Folks, Christmas is coming fast, and we know you want your DVDs! So today (Tuesday) and tomorrow (Wednesday), as a special gesture of thanks for your orders, we will ship ALL ORDERS by PRIORITY MAIL (2-3 day shipping) at no additional cost to you.

This will give your packages their best chance to arrive at your house by Christmas Eve. So place your orders either on line or on the phone (800-227-2357), and we'll send them out today and tomorrow by Priority Mail!

Red Henry

Now, you may justifiably ask, what kind of title is that? Here at the Murphy Method we play bluegrass, don't we? But I do get into old time picking sessions sometimes, and last Friday we had one at Cousin David's house.

Now, this wasn't like the last session at Cousin David's. No, indeed. That time, we had 17 or 18 pickers in the Tater Hill Tavern. This time it was different. How many pickers were there? Three.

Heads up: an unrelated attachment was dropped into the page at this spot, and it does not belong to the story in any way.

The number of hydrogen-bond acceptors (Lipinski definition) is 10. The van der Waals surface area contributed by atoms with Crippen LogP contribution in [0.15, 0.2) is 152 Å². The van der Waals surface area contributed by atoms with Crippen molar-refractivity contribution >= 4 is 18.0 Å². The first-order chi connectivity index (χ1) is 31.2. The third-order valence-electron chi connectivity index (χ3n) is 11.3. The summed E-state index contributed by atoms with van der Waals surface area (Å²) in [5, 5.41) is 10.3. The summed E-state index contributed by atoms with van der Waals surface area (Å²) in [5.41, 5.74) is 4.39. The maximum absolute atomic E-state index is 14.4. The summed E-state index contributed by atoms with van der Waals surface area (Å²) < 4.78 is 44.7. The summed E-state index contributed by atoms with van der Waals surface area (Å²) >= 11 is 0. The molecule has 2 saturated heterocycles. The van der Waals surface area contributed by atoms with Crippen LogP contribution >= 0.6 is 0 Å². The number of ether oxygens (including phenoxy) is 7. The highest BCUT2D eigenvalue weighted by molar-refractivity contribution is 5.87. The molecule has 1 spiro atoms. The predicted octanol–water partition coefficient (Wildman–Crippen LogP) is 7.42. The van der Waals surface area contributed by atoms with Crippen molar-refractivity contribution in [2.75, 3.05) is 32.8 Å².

Three musicians usually make a pretty thin jam session, but this time we had a good combination of people. Cousin David played the banjo, in his own unique old-time style. Our friend Jamie played fiddle at first, switching off later to banjo-ukulele (yes, such instruments are allowed in old-time music). I played mandolin mostly, but Cousin David had suggested that I bring my fiddle, and I picked that up for the last several numbers. And anchored by Cousin David's supernatural sense of rhythm, we played for a couple of hours and had a good time. We PAID ATTENTION and PLAYED TOGETHER.